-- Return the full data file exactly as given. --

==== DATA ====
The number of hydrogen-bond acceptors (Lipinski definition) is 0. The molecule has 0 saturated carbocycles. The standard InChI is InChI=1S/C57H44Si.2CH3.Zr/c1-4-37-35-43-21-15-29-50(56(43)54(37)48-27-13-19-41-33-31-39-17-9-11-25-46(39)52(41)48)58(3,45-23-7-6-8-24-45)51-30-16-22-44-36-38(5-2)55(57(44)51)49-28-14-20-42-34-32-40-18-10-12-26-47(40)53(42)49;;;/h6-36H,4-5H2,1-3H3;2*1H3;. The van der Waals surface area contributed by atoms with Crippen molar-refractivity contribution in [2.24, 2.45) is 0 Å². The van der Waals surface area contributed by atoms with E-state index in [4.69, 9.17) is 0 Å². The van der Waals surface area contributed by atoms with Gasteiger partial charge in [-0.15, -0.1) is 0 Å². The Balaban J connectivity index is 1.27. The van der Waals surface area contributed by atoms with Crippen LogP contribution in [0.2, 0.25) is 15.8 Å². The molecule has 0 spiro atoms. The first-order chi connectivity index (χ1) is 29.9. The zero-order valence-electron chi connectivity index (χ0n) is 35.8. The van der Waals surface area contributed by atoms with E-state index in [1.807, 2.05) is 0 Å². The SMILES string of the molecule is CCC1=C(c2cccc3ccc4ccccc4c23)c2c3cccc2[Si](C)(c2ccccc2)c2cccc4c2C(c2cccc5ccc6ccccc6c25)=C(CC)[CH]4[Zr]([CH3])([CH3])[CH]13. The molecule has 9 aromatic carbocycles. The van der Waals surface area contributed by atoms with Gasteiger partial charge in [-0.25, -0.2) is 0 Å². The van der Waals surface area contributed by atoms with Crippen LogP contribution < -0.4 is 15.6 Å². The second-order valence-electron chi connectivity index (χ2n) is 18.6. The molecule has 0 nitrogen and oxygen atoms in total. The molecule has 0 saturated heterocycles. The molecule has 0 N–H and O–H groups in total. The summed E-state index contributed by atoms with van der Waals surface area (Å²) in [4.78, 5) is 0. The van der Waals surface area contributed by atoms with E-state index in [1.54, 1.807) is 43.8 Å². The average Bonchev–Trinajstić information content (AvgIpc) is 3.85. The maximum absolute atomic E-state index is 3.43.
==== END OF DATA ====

The number of hydrogen-bond acceptors (Lipinski definition) is 0. The molecule has 0 saturated carbocycles. The standard InChI is InChI=1S/C57H44Si.2CH3.Zr/c1-4-37-35-43-21-15-29-50(56(43)54(37)48-27-13-19-41-33-31-39-17-9-11-25-46(39)52(41)48)58(3,45-23-7-6-8-24-45)51-30-16-22-44-36-38(5-2)55(57(44)51)49-28-14-20-42-34-32-40-18-10-12-26-47(40)53(42)49;;;/h6-36H,4-5H2,1-3H3;2*1H3;. The van der Waals surface area contributed by atoms with Crippen molar-refractivity contribution in [2.24, 2.45) is 0 Å². The van der Waals surface area contributed by atoms with E-state index in [4.69, 9.17) is 0 Å². The van der Waals surface area contributed by atoms with Gasteiger partial charge in [-0.15, -0.1) is 0 Å². The Balaban J connectivity index is 1.27. The van der Waals surface area contributed by atoms with Crippen LogP contribution in [0.2, 0.25) is 15.8 Å². The molecule has 0 spiro atoms. The first-order chi connectivity index (χ1) is 29.9. The zero-order valence-electron chi connectivity index (χ0n) is 35.8. The van der Waals surface area contributed by atoms with E-state index in [1.807, 2.05) is 0 Å². The SMILES string of the molecule is CCC1=C(c2cccc3ccc4ccccc4c23)c2c3cccc2[Si](C)(c2ccccc2)c2cccc4c2C(c2cccc5ccc6ccccc6c25)=C(CC)[CH]4[Zr]([CH3])([CH3])[CH]13. The molecule has 9 aromatic carbocycles. The van der Waals surface area contributed by atoms with Gasteiger partial charge in [-0.25, -0.2) is 0 Å². The van der Waals surface area contributed by atoms with Crippen LogP contribution < -0.4 is 15.6 Å². The second-order valence-electron chi connectivity index (χ2n) is 18.6. The molecule has 0 nitrogen and oxygen atoms in total. The molecule has 0 saturated heterocycles. The molecule has 0 N–H and O–H groups in total. The summed E-state index contributed by atoms with van der Waals surface area (Å²) in [4.78, 5) is 0. The van der Waals surface area contributed by atoms with E-state index in [1.54, 1.807) is 43.8 Å². The average Bonchev–Trinajstić information content (AvgIpc) is 3.85. The maximum absolute atomic E-state index is 3.43.